Her hair hangs down wild,
green-tendril web or
sieve trawling ripple-cracked
mirror of lake.

Each knotted tress –
dipped, shaken and snarled
about water-witch knees
knobbed with bending –
each whip wet with weeping
drags the bottom for bones.

And there are bones.
The moon’s bloody eye
sees the murderess kneeling,
sobbing for lovers a fathom below.

Skulls smoothed and cradled,
rolled in the darkness;
strong shanks and haunches
dredged up in her chill net;
fish weirs of rib
staked in silt and eel tangles.

Lonely, she angles.
She moans and she dabbles.
She curses the shore where she waits all alone.
Her reed pipes and herons,
her palace of fishes,
her rockery garden and lotus-decked halls,
do nothing to soothe her.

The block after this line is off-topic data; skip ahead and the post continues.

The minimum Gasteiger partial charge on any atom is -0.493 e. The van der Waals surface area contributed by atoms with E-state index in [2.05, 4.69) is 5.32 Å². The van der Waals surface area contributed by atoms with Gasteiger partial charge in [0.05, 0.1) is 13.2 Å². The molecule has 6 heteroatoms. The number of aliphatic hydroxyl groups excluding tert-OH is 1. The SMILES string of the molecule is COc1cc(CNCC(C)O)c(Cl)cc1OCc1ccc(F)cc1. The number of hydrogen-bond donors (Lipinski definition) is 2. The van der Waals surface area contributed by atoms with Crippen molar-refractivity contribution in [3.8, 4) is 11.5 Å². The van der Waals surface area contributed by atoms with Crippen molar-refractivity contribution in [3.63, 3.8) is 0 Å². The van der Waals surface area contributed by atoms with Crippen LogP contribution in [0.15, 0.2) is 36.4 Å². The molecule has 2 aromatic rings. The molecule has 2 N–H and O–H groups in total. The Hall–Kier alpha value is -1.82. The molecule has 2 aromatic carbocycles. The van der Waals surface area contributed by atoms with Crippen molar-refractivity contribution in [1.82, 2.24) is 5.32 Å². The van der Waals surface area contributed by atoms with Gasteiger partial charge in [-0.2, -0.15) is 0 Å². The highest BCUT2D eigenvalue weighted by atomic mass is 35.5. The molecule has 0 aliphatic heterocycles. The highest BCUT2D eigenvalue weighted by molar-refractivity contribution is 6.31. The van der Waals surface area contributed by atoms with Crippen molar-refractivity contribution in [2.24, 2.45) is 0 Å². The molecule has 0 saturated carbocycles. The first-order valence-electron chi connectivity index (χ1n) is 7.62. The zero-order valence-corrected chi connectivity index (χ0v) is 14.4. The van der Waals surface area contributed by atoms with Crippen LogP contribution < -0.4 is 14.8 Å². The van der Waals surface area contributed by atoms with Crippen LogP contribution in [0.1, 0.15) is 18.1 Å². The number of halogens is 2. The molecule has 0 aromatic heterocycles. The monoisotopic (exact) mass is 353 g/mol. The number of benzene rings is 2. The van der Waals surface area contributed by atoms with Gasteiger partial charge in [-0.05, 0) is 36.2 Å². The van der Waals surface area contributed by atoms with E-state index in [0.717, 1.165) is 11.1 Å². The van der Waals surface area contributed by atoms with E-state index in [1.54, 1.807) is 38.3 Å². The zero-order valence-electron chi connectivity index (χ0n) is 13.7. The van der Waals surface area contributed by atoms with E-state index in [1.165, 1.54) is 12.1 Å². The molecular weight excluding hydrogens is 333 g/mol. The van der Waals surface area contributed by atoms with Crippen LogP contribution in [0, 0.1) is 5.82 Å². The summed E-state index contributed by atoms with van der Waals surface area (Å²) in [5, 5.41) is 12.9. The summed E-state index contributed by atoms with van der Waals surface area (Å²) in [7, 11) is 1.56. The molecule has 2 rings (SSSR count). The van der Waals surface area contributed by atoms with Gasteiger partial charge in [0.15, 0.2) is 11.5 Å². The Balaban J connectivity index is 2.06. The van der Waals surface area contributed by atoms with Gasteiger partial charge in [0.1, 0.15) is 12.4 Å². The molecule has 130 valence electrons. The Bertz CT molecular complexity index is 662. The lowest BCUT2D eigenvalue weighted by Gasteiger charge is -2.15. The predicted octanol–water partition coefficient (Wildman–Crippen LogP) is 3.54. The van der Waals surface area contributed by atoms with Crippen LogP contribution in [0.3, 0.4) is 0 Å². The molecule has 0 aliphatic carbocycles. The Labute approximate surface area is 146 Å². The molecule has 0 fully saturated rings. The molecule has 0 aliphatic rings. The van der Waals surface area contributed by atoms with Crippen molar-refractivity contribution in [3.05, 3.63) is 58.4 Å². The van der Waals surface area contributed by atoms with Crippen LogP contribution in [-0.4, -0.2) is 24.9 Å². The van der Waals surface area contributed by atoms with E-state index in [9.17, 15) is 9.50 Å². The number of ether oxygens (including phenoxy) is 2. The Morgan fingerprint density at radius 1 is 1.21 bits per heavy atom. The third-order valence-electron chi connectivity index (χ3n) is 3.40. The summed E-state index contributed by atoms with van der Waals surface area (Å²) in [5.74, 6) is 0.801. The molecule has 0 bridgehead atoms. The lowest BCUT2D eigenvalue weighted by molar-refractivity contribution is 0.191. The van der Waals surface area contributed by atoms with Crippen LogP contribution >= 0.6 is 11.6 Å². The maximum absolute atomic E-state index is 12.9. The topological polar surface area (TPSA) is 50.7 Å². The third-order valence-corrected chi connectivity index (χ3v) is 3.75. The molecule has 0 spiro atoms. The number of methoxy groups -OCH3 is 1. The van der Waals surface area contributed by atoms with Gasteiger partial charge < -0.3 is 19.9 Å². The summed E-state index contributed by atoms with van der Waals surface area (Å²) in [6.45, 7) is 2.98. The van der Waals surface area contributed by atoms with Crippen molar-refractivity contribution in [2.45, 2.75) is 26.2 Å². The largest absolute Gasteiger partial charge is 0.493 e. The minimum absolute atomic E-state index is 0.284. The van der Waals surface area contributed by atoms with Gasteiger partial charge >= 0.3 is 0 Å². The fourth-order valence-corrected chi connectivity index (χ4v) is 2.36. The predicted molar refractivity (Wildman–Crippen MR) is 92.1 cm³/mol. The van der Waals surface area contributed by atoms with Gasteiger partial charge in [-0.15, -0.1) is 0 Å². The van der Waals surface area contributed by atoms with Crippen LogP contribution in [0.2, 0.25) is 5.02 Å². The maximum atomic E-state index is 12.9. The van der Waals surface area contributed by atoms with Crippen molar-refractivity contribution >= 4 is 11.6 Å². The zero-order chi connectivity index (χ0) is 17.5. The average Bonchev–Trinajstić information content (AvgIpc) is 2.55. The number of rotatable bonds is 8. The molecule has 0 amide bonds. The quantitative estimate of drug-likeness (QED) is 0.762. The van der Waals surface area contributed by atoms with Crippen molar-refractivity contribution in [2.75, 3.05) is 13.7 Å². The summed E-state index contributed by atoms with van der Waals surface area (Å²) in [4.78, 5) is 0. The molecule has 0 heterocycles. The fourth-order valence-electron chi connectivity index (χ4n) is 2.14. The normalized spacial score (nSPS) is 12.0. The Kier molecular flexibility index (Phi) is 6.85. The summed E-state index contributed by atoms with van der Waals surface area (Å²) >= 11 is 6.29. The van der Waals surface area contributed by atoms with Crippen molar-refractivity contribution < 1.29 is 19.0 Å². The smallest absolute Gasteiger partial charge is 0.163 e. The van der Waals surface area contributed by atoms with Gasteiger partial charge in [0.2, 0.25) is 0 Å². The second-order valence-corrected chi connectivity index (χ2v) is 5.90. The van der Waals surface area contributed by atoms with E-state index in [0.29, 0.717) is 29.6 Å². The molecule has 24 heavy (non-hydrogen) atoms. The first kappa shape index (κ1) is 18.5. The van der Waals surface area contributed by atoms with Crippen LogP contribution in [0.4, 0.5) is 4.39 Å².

She waits near the shallows.
She floats out her green locks
and searches the currents
for the lapping of oars.

e. yon/2002 (from Fruit & Bones)


2 thoughts on “Willow

    1. I love the beauteous willows, but they have always been a bit frightening to me, too. Beloved of Hecate, found as a favorite carving on old tombstones, emblems of the underworld with the power of regeneration. It’s hard to keep a good willow down. By night, of course, they walk. I’ve never doubted it. In the novel I’m hammering away at writing, I created my own faerie tale involving willows. Seems a childhood bogey must out.

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